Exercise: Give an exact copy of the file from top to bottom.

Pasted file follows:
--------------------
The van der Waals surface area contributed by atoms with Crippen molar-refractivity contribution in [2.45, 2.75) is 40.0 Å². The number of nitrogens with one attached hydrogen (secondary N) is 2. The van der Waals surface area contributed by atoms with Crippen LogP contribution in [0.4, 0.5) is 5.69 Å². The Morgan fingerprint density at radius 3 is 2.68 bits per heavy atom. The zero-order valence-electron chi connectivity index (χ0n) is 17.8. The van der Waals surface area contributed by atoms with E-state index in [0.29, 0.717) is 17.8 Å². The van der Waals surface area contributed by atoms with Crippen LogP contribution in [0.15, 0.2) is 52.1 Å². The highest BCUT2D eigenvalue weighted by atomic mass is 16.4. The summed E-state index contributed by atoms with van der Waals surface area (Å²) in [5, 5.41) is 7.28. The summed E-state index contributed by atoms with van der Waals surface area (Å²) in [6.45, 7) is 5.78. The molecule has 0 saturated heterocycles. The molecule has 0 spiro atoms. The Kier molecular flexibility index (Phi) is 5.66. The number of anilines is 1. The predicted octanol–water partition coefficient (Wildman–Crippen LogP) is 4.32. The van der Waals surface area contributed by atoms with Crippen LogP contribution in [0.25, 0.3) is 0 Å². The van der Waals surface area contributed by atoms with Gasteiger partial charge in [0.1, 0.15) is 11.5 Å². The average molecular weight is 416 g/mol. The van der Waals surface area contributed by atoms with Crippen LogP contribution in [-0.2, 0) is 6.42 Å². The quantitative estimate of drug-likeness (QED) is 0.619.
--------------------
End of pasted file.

The van der Waals surface area contributed by atoms with Crippen molar-refractivity contribution in [2.45, 2.75) is 40.0 Å². The number of nitrogens with one attached hydrogen (secondary N) is 2. The van der Waals surface area contributed by atoms with Crippen LogP contribution in [0.4, 0.5) is 5.69 Å². The Morgan fingerprint density at radius 3 is 2.68 bits per heavy atom. The zero-order valence-electron chi connectivity index (χ0n) is 17.8. The van der Waals surface area contributed by atoms with E-state index in [0.29, 0.717) is 17.8 Å². The van der Waals surface area contributed by atoms with Crippen LogP contribution in [0.15, 0.2) is 52.1 Å². The highest BCUT2D eigenvalue weighted by atomic mass is 16.4. The summed E-state index contributed by atoms with van der Waals surface area (Å²) in [5, 5.41) is 7.28. The summed E-state index contributed by atoms with van der Waals surface area (Å²) in [6.45, 7) is 5.78. The molecule has 0 saturated heterocycles. The molecule has 0 spiro atoms. The Kier molecular flexibility index (Phi) is 5.66. The number of anilines is 1. The predicted octanol–water partition coefficient (Wildman–Crippen LogP) is 4.32. The van der Waals surface area contributed by atoms with Crippen LogP contribution in [0.25, 0.3) is 0 Å². The van der Waals surface area contributed by atoms with Gasteiger partial charge in [0.1, 0.15) is 11.5 Å². The average molecular weight is 416 g/mol. The van der Waals surface area contributed by atoms with Crippen LogP contribution in [-0.2, 0) is 6.42 Å². The quantitative estimate of drug-likeness (QED) is 0.619.